- POLICY STATEMENTLincoln University does not discriminate on the basis of sex in its educational programs and sexual harassment and sexual violence are types of sex discrimination. Other acts can also be forms of sex-based discrimination and are also prohibited whether sexually based or not and include dating violence, domestic violence, and stalking. As a result, Lincoln University issues this statement of policy to inform the community of our comprehensive plan addressing sexual misconduct, educational programs, and procedures that address sexual assault, domestic violence, dating violence, and stalking, whether the incident occurs on or off campus and when it is reported to a University official. In this context, Lincoln University prohibits the offenses of domestic violence, dating violence, sexual assault and stalking and reaffirms its commitment to maintain a campus environment emphasizing the dignity and worth of all members of the university community. This policy applies equally to all students and employees regardless of the sex, gender, sexual orientation, gender identity, or gender expression of any of the individuals involved. No officer, employee, or agent of an institution participating in any program under this title shall retaliate, intimidate, threaten, coerce, or otherwise discriminate against any individual for exercising their rights or responsibilities under any provision of this policy.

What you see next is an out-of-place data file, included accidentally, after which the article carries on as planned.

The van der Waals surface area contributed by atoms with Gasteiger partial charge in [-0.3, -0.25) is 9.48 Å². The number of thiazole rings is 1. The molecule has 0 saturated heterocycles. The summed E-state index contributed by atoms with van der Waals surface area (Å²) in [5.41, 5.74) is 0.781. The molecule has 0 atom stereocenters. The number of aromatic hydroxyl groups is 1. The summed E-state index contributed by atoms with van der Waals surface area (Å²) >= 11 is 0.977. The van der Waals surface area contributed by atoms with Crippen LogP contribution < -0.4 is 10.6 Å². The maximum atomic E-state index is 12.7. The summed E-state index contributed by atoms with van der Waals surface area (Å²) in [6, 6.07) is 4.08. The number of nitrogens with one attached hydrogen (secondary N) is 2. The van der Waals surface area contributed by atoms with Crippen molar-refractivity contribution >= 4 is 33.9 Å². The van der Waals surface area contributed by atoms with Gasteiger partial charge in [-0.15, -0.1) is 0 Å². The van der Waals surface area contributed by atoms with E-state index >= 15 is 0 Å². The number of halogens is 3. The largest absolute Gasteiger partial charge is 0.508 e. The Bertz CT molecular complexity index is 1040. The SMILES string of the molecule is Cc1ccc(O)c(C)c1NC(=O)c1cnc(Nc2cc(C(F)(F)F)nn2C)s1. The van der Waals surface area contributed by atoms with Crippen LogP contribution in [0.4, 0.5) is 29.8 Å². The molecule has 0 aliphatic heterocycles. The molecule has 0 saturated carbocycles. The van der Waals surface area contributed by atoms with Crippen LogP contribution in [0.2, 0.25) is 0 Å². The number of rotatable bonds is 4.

- DEFINTIONSConsent: is a knowing, voluntary, and affirmatively communicated willingness to participate in a particular sexual activity or behavior.Individuals that engage in sexual activity or behavior must understand that: